“In 2016, there was an exhibit of a small collection of Elizabeth Leader’s “Discarded Ancestors” collages in the Peter A. and Mary Lou Vogt Gallery at the Andrew L. Bouwhuis SJ, Library at Canisius College in Buffalo, New York.”
That’s how reference librarian Lisa Sullivan’s forward starts in Leader’s newly published book, Discarded Ancestors. This is a story of how an artist and a librarian, through a chance introduction, began discovering Eleanor – a woman known only through a photo album “tossed to the curb in front of a decaying house” found while the artist was walking on Buffalo’s East Side. What emerged is a story full of immigrant Buffalo and love.
Elizabeth “Betty” Leader, a mixed media artist, found that photo album. Intrigued by the seeming lack of care for the photographic legacies, she was determined to preserve these discarded ancestors in some form.
Leader says she recognized the universality of almost anyone’s family in those photos. Then, using a collection of graffiti, bits and pieces of other found objects and the photographs, she created her collages.
They became her attempt to “bring the past and present together to honor the people…as part of my art rather than discarded in trash.”
At the invitation of Fine Arts Instructor Maria Pabico LaRotonda, Betty Leader displayed some of the collages in the ALB Library’s Vogt Gallery. During the opening reception, Leader had a conversation with Archivist and Special Collections Librarian Kathleen DeLaney. The artist expressed sadness that she knew nothing of the people who inhabited the photos. She hoped someone might recognize them. One woman’s image appeared throughout the album. Perhaps the person who may have compiled the album? Where was she, now? “We talked about where Betty found the album,” says Kathleen. ”I knew that Lisa Sullivan was doing family genealogy on the East Side, and had several contacts with others doing the same thing. Many of those folks knew the streets and the families who once lived there. Lisa might have some tips to share with Betty.” An introduction, a loan of the original photo album, and Lisa and Betty became partners in solving the mystery of a woman called Eleanor by noticing – the surname “Weinzierl” written on a Fotomat envelope.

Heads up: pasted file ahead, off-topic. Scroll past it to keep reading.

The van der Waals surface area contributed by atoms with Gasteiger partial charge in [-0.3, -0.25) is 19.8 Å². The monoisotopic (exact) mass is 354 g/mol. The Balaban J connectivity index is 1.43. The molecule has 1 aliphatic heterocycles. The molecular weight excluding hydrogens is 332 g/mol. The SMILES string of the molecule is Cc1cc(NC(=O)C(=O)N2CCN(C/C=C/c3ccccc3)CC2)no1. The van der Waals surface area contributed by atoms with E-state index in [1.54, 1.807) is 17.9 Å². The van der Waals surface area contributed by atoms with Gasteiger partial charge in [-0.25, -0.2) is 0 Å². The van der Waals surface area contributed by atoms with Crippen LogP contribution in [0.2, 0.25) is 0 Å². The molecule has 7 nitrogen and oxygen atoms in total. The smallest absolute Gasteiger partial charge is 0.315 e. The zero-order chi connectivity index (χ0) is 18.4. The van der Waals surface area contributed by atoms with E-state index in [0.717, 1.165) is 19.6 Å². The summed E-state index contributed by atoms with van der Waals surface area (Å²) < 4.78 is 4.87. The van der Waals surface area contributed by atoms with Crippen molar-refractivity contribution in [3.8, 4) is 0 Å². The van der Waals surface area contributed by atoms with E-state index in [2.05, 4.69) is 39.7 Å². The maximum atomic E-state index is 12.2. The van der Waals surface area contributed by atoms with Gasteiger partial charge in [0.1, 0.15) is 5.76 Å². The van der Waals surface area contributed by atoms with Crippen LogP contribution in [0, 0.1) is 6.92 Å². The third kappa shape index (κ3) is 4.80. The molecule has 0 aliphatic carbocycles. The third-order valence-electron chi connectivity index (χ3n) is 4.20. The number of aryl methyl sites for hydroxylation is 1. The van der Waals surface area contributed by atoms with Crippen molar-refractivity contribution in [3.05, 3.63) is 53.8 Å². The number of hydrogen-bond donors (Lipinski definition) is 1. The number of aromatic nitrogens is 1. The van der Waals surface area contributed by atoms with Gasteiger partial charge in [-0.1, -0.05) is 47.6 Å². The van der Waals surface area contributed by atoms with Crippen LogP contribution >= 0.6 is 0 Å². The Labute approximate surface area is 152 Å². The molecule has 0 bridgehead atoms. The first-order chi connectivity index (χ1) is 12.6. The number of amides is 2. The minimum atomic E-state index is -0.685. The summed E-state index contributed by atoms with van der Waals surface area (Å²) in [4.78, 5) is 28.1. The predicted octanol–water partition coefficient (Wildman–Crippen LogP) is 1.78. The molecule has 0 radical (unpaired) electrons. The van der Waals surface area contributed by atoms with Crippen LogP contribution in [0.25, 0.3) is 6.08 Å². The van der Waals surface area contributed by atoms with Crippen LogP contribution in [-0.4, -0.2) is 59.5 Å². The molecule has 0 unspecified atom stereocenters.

Lisa used her professional librarian skills and great interest in genealogy to trace an obituary, the family name, burial sites, and discovered that there were no descendants other than a few cousins to keep the family photos. The leads she followed proved important in finding more about Eleanor. The Weinzierl family lives emerged in a timeline dating from 1888. They wandered among residential and commercial streets that include Buffalo’s East and West Sides. Rich in German and Italian immigrant traditions, the family is traced through jobs in breweries, rubber plants, hospitals and even a library. Parties, sacraments and war all show up in records found in databases and documents. Theirs are the extraordinary everyday stories and lives of immigrant Buffalonians.
Discarded Ancestors by Elizabeth Leader with forward by Lisa Sullivan is available through New Idea Press, A Buffalo Heritage Imprint.
Submitted by: Kathleen DeLaney, archivist and special collections librarian, Library